A giant new artwork paying tribute to the victims of COVID-19, and the health care workers who put their lives on the line caring for them, will soon appear in the parking lot of the Queens Museum,
The 20,000-square-foot mural by Cuban American artist Jorge Rodríguez-Gerada depicts a doctor in a face mask and head covering. Titled (Spanish for ), the work aims to put a face on the invisible victims of the global health crisis.
“I wanted to create a place to mourn, where we can contemplate the difficulties that so many people are going through, after losing so many loved ones,” Rodríguez-Gerada told Artnet News in an email. “It’s a place that, in a political climate where there is more division than ever, we can find a way to bring ourselves back together as a community and as a nation.”
The work also highlights the fact that the highest coronavirus death rates have been in neighborhoods that are predominantly black, Latino, and working class—likely because these populations represent the majority of essential workers.
“I hope people understand first that this artwork is created in one of the hardest hit areas in New York City, disproportionately affecting Latinos,” Rodríguez-Gerada added.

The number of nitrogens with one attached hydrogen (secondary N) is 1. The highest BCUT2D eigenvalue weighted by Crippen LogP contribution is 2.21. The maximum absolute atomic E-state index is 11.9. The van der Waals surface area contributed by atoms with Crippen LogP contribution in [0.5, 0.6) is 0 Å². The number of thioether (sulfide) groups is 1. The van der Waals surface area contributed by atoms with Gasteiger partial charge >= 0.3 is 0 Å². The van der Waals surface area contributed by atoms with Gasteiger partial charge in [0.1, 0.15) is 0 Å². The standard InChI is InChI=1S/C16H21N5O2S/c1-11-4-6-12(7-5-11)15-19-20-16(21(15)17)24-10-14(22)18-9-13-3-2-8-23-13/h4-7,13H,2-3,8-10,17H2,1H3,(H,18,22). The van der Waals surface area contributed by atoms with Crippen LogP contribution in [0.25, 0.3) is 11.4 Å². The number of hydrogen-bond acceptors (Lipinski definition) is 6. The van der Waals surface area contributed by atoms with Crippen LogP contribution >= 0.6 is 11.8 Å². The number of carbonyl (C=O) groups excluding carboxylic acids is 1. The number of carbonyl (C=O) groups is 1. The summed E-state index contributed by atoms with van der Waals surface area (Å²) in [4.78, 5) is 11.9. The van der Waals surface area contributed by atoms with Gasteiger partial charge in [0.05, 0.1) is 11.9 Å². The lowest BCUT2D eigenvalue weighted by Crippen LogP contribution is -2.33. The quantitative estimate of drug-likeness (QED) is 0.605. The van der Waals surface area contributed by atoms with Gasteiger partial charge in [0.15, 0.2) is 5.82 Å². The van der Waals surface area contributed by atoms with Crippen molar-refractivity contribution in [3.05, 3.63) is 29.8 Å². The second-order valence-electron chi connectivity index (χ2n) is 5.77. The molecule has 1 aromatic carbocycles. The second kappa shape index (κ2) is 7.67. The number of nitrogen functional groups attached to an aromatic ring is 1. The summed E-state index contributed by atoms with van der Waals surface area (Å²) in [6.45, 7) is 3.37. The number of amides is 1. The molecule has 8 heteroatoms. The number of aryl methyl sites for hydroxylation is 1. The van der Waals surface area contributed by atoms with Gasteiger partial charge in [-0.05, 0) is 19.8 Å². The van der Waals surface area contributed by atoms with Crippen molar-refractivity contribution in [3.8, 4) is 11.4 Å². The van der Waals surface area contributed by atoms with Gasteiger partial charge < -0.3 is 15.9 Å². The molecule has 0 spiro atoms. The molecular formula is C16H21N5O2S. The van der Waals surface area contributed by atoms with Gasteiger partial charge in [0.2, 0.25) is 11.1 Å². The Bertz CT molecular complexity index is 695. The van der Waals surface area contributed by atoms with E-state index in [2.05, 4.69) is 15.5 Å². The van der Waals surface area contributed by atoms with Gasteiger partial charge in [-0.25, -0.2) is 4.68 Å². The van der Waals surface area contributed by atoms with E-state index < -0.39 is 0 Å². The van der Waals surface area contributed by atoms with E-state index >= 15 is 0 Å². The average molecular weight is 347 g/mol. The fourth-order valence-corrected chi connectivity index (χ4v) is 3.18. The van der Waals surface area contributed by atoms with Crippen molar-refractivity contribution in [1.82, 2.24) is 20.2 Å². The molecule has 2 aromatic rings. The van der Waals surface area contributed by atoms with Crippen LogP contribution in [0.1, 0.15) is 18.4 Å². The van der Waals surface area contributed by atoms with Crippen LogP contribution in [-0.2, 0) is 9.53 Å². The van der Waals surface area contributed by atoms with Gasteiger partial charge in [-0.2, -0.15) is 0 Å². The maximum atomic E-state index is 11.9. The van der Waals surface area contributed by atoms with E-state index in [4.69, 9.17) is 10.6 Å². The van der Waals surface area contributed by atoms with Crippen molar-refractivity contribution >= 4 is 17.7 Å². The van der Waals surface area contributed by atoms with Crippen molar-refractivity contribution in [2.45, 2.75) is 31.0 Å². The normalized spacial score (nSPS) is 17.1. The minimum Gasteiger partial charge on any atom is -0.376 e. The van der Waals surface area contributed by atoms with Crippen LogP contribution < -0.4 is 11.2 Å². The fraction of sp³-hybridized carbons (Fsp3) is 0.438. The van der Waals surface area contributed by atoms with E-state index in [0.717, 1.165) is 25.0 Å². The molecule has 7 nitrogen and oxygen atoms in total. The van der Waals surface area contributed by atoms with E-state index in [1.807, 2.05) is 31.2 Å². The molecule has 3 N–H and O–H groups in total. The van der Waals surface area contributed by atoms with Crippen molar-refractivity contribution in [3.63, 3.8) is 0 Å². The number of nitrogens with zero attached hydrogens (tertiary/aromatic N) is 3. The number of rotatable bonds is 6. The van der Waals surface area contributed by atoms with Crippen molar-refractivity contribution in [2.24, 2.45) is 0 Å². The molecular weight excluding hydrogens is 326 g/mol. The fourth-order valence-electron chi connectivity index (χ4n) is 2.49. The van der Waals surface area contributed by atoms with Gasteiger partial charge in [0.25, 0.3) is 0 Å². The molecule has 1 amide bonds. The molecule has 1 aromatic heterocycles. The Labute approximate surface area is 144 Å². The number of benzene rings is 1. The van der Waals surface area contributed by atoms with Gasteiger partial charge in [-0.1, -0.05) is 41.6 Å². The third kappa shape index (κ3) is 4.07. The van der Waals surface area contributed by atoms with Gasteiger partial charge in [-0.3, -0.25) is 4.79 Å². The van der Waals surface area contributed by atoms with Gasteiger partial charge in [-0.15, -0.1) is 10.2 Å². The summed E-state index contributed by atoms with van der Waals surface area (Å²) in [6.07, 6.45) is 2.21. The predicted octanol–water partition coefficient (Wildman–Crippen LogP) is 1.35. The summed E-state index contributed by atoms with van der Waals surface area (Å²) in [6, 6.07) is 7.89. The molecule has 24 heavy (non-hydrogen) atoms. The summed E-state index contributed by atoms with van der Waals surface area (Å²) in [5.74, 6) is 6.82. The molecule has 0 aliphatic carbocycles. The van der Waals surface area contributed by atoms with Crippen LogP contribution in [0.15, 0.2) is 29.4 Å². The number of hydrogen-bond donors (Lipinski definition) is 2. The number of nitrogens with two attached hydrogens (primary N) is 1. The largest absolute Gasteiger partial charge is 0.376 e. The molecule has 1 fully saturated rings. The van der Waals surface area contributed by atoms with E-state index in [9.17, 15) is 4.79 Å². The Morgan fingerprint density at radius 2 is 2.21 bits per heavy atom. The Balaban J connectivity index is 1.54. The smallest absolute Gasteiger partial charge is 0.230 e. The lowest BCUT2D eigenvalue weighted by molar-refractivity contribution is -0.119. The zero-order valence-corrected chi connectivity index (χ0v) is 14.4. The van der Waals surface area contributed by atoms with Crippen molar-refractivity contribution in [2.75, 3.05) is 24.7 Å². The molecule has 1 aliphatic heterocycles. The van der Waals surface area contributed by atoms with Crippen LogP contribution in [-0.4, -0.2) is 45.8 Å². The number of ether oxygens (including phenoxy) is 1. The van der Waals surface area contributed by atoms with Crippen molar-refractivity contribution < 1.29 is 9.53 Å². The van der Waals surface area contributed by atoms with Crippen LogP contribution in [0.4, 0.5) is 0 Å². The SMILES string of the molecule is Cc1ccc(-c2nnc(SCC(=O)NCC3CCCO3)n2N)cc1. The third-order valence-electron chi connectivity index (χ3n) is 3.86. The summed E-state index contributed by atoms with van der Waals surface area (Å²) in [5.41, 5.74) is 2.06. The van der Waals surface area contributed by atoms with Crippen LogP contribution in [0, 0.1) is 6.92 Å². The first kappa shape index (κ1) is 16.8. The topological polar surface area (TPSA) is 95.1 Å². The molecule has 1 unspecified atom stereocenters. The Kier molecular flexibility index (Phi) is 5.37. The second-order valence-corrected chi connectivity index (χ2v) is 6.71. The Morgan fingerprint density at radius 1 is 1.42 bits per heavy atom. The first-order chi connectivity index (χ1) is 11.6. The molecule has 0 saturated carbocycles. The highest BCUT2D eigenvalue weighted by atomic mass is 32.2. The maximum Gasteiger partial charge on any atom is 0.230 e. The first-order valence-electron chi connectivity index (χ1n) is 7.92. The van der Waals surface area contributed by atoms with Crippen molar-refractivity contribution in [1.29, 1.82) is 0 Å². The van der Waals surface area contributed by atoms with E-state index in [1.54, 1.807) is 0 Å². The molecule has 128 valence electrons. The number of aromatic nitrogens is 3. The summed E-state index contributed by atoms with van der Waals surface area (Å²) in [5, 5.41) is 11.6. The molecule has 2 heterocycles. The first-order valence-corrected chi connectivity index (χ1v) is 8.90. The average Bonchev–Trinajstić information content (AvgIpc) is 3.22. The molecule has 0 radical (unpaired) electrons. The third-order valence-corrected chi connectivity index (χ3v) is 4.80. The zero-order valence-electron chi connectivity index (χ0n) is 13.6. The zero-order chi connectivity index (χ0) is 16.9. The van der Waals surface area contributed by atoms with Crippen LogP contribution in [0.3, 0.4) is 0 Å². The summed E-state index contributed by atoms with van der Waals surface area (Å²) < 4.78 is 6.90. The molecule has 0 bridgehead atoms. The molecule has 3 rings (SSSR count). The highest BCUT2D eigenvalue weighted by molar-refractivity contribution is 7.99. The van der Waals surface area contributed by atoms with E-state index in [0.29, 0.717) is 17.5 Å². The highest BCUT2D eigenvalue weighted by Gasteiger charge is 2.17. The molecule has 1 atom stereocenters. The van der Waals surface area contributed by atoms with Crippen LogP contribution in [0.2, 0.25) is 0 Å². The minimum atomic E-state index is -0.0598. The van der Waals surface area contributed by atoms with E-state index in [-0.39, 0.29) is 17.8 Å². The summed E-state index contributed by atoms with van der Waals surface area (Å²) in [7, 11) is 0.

SOMOS Community Care, a health network that serves immigrants and Latinos, commissioned the work along with the advocacy organization Make the Road New York and El Museo del Barrio.
“This portrait depicts our people, executed at a gigantic scale—so big it can be seen by satellite,” SOMOS cofounder Henry R. Munoz III told Artnet News in an email. “It serves as a powerful testimony, not just about where we are, but also about our hopes for the future, our strength and our willingness to sacrifice our lives for our country and our dreams.”
At one point, the mural features the eyes of Ydelfonso Decoo, a physician and the secretary of SOMOS, who died of the virus
“He was a pediatrician and was close to retiring, and the fact that he didn’t bow out, that he stayed on the front lines and made that sacrifice really struck me,” said Rodríguez-Gerada. “It’s heroic.”
Rodríguez-Gerada is known for his large-scale, viewed-from-above-ground works, most notably a 2.5-acre portrait of Barack Obama on a Spanish beachfront in 2008, and a six-acre “painting” in soil commissioned by the Smithsonian’s National Portrait Gallery for the National Mall in Washington, DC, in 2014. The work, titled featured a composite portrait based on the faces of 50 young men, both black and white.